Left: Larry Kazmerski brought the audience up to date on advances in solar photovoltaics. Right: Nghi Lam addressed publication issues and editorial policies for Applied Physics Letters.

About 250 people attended AIP sessions at the 2010 CPS fall meeting. Foreign CPS participants witnessed the country's extensive preparations for China's Mid-Autumn Festival (a harvest festival dating back more than 3000 years and now a national holiday). Some got to sample "mooncake," the traditional festival fare complementing the autumnal equinox, when the moon is at its fullest.

It was a good time to be in China. Still is.

Physics Resources Center Matters
Capitol In case you missed it—be sure to read FYI #99, released last Thursday, September 30: Must Reading: President's Council of S&T Advisors Issues Strategy to Transform K-12 STEM Education.

Hispanic Americans make major gains in higher education

graph The AIP Statistical Research Center compiled data collected by the National Center for Education Statistics to publish focus on Hispanic Americans Among Degree Recipients in Physics and Geoscience. According to the report, Hispanic Americans earned more than 130,000 bachelor's degrees in academic year 2007–08. Compared with 10 years ago, that number represents a remarkable increase of 69% in bachelor's degrees earned by that population. Among both physics and geoscience bachelor's degree recipients, the representation of Hispanic Americans has also increased substantially. In fact, as the figure shows, Hispanic Americans are at an all-time high in both fields, although the numbers are still quite small.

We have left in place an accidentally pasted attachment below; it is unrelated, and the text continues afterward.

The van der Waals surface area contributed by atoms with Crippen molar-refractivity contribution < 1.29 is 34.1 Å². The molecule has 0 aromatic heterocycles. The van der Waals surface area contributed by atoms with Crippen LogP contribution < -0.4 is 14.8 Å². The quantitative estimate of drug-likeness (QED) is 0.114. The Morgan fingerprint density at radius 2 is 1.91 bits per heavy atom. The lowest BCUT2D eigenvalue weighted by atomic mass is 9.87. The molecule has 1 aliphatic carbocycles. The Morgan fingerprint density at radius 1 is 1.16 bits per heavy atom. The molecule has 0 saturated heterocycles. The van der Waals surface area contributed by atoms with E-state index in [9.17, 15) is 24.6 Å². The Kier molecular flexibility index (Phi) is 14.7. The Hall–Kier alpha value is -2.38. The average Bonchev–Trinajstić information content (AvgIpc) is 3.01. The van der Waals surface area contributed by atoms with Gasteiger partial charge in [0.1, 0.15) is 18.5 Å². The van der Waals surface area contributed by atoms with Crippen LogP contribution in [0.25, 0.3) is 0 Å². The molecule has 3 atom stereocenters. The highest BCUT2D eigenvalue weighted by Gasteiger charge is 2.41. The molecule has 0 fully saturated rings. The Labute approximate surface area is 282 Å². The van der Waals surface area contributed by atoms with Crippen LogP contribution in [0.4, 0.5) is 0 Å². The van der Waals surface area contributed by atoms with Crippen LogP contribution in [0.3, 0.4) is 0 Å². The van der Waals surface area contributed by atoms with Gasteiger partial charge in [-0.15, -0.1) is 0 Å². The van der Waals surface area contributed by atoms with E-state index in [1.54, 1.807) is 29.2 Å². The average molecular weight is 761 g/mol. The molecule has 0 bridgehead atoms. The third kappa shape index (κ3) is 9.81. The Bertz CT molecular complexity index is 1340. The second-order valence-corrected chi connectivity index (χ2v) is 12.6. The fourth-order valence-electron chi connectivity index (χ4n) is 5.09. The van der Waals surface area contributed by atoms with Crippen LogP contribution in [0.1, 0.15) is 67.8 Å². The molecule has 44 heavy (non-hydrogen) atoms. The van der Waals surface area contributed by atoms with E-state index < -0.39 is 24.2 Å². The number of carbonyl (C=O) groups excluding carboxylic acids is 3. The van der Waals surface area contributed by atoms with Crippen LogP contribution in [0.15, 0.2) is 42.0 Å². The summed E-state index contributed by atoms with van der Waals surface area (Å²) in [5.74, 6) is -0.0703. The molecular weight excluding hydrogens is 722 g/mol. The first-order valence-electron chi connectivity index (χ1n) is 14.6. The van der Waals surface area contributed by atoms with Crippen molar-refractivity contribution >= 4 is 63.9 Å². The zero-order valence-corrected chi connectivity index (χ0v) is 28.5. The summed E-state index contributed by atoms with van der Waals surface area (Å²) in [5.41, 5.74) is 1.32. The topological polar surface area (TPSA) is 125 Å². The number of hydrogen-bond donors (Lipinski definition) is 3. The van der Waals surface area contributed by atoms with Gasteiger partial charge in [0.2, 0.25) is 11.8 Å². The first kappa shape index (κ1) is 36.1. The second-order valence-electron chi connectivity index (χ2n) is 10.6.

The report also identifies the universities that awarded the most physics and geoscience bachelor's degrees to Hispanic Americans, and it features a wealth of data about Hispanic Americans at the PhD level.

A package deal

Physics Today magazine and AIP Journals held a combined sales meeting September 27–29. The goal was to educate staff members in all areas of sales—including advertising, Career Network, journal sales, and marketing—so they could, in turn, educate their clients on innovative advertising ideas. Intriguing presentations addressed successful online products and possible new online advertising models. Staff members from both groups spoke about current product offerings and discussed strategies for enhancing marketing and increasing sales. PT staff presented an iPad demo and a new version of the online PT Buyers Guide. During downtime, plenty of useful exchanges helped fuel a renewed enthusiasm for our products and interaction with our customers. The days were full and long, but proved to be well worth the effort.

This week at AIP

Tuesday, October 5

  • Nobel Prize in Physics announcement.

October 6–10

  • Frankfurt Book Fair, Frankfurt, Germany. Several AIP staff will be in attendance.

Events at ACP (College Park, MD)

Wednesday, October 6

  • Blood drive, 9 a.m.–3 p.m. It's not too late to sign up.

Events at the Publishing Center (Melville, NY)

Wednesday, October 6

  • Flu vaccination clinic, 1:30–4:00 p.m. Sign up with Judy Rance by October 4.

We invite your feedback to this newsletter via email to aipmatters@aip.org.

For past issues of this newsletter, visit the AIP Matters archives.